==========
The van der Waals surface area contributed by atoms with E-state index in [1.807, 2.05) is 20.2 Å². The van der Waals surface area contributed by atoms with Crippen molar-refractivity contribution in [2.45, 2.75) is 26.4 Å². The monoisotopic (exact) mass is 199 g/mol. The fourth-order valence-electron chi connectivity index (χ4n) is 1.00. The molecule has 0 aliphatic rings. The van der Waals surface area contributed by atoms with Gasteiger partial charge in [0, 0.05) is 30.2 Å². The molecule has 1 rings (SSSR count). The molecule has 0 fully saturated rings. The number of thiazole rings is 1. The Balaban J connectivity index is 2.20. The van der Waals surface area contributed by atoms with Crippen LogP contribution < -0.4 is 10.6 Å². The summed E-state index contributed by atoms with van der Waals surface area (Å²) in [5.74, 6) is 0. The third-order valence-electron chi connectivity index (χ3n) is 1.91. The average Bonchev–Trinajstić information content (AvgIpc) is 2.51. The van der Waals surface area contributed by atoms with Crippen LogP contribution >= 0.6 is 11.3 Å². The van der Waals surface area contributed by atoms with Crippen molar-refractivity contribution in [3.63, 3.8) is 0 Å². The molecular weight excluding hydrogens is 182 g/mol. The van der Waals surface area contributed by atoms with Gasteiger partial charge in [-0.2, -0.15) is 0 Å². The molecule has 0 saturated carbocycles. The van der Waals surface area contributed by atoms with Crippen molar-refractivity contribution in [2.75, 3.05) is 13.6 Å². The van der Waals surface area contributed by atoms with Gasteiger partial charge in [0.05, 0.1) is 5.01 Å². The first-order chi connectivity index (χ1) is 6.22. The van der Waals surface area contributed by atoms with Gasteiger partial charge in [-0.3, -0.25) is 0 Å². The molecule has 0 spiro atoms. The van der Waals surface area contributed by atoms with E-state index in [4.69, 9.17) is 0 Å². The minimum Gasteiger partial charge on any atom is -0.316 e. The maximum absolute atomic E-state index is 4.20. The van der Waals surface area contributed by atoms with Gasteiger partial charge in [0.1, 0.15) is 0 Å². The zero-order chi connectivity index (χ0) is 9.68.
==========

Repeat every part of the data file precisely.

The van der Waals surface area contributed by atoms with E-state index in [1.807, 2.05) is 20.2 Å². The van der Waals surface area contributed by atoms with Crippen molar-refractivity contribution in [2.45, 2.75) is 26.4 Å². The monoisotopic (exact) mass is 199 g/mol. The fourth-order valence-electron chi connectivity index (χ4n) is 1.00. The molecule has 0 aliphatic rings. The van der Waals surface area contributed by atoms with Gasteiger partial charge in [0, 0.05) is 30.2 Å². The molecule has 1 rings (SSSR count). The molecule has 0 fully saturated rings. The number of thiazole rings is 1. The Balaban J connectivity index is 2.20. The van der Waals surface area contributed by atoms with Crippen LogP contribution < -0.4 is 10.6 Å². The summed E-state index contributed by atoms with van der Waals surface area (Å²) in [5.74, 6) is 0. The third-order valence-electron chi connectivity index (χ3n) is 1.91. The average Bonchev–Trinajstić information content (AvgIpc) is 2.51. The van der Waals surface area contributed by atoms with Crippen LogP contribution >= 0.6 is 11.3 Å². The van der Waals surface area contributed by atoms with Crippen molar-refractivity contribution in [3.63, 3.8) is 0 Å². The molecular weight excluding hydrogens is 182 g/mol. The van der Waals surface area contributed by atoms with Gasteiger partial charge in [-0.2, -0.15) is 0 Å². The molecule has 0 saturated carbocycles. The van der Waals surface area contributed by atoms with Crippen molar-refractivity contribution in [2.75, 3.05) is 13.6 Å². The van der Waals surface area contributed by atoms with Gasteiger partial charge in [0.05, 0.1) is 5.01 Å². The first-order chi connectivity index (χ1) is 6.22. The van der Waals surface area contributed by atoms with Gasteiger partial charge in [-0.3, -0.25) is 0 Å². The molecule has 0 spiro atoms. The van der Waals surface area contributed by atoms with E-state index in [4.69, 9.17) is 0 Å². The minimum Gasteiger partial charge on any atom is -0.316 e. The maximum absolute atomic E-state index is 4.20. The van der Waals surface area contributed by atoms with Gasteiger partial charge in [0.1, 0.15) is 0 Å². The zero-order chi connectivity index (χ0) is 9.68.